There's only one way to find out. I google World-Wide Labyrinth Locator and hold my breath. I optimistically tell myself that the chances are good. After all, as of October 10, the number of labyrinths listed on the Locator was 5455 in 85 different countries.
I scroll down past Mexico, and there it is – Montenegro. I quickly click to pinpoint the exact labyrinth locations and find. . .one. But at least there's one. Where? Hopefully, it's not up one of those precipitous one-lane mountain roads I've read about and vowed to avoid. No! As fate or geographical coincidence would have it, the one Montenegrin labyrinth is in Kotor – the next town over – an easy 20-minute drive from our apartment, in the Cathedral of St. Tryphon. I enlist the help of a new friend, Olga, and the search is on.
We weave our way through the pedestrian-only streets of Kotor's Old Town before the first busloads of tourists arrive. The two-towered cathedral is all ours, silent except for the caretaker setting up racks of souvenirs at the entrance. Strange that the interior of the building doesn't feel as old as the 1166 date inscribed on one of its towers. No ancient remnants of charcoaled columns and chipped facades; but airy brightness of smoothened edges and whitewashed stones.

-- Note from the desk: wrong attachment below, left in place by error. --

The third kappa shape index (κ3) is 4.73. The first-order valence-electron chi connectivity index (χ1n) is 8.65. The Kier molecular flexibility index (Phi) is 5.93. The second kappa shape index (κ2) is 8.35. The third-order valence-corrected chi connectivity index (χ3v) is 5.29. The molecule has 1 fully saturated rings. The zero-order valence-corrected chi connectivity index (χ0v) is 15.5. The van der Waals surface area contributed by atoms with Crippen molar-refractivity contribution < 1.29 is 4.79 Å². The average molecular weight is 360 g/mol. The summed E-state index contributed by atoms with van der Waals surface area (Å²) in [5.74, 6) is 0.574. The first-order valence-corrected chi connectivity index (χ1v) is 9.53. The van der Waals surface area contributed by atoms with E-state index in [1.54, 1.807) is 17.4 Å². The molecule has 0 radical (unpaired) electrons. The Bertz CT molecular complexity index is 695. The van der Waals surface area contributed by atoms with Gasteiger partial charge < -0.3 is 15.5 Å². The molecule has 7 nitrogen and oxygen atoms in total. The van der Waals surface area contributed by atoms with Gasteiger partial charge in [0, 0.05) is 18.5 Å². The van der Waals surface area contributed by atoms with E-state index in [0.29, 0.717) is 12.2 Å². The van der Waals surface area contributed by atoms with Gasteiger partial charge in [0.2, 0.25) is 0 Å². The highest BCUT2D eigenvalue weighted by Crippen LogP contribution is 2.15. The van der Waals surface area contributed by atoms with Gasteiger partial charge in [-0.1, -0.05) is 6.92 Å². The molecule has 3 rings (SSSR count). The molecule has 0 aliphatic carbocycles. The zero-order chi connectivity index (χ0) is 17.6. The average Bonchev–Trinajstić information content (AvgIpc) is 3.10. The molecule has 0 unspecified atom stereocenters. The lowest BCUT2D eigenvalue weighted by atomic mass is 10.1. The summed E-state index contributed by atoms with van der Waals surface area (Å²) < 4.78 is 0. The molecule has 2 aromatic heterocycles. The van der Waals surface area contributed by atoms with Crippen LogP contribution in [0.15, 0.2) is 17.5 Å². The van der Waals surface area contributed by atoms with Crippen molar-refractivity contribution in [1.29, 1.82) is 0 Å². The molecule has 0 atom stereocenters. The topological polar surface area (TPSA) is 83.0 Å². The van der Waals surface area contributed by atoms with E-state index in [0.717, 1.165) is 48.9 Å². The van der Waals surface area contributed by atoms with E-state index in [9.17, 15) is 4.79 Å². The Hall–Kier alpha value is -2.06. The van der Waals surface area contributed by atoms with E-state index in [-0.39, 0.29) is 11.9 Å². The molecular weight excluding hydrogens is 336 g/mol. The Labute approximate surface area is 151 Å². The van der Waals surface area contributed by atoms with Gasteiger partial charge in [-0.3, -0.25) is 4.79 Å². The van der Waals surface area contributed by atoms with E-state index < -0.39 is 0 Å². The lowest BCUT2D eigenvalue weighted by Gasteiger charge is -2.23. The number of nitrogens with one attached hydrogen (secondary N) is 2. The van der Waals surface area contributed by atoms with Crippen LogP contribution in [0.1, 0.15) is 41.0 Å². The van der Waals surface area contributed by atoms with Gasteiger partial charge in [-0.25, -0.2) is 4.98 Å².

We would later learn that much of the church was renovated following several earthquakes, the last in 1979. The labyrinth is one of the newest additions, created in 2001 when the cathedral's floor was rebuilt.
I spy the labyrinth immediately – or the center of it – feet away from the altar. Benches cover two sides, but I can make out its octagonal shape. Its gleaming marble stripes of gold and cream feel like a smile, a familiar welcome to this pilgrim seeking its path. A path
no wider than my own narrow foot.
Olga must think I'm crazy when I ask her to approach the caretaker with my request to move the benches so we can walk it.
But she does.
And, miraculously (well, we are in a church), he says "yes."
I half walk, half tiptoe toward the center, balancing myself in more ways than one. Olga, who has never encountered a labyrinth, walks inquisitively around the outer edge.
Just as I arrive in the center and inhale a breath of gratitude, the caretaker returns in a rush, announcing something urgent in Montenegrin. He reaches the benches and begins realigning them. Apparently, the arrival of a tour group is imminent, and our private moments with the labyrinth are over. Grateful for his cooperation, we help him, then gather our belongings and leave.
I turn around at the door and return the labyrinth's smile. I wish it could answer my lingering questions. Who decided to build you? Why? For what purpose? Do people ever walk your path or even know there's more of you hidden under benches?
Questions for another day. Today's joy is more than enough.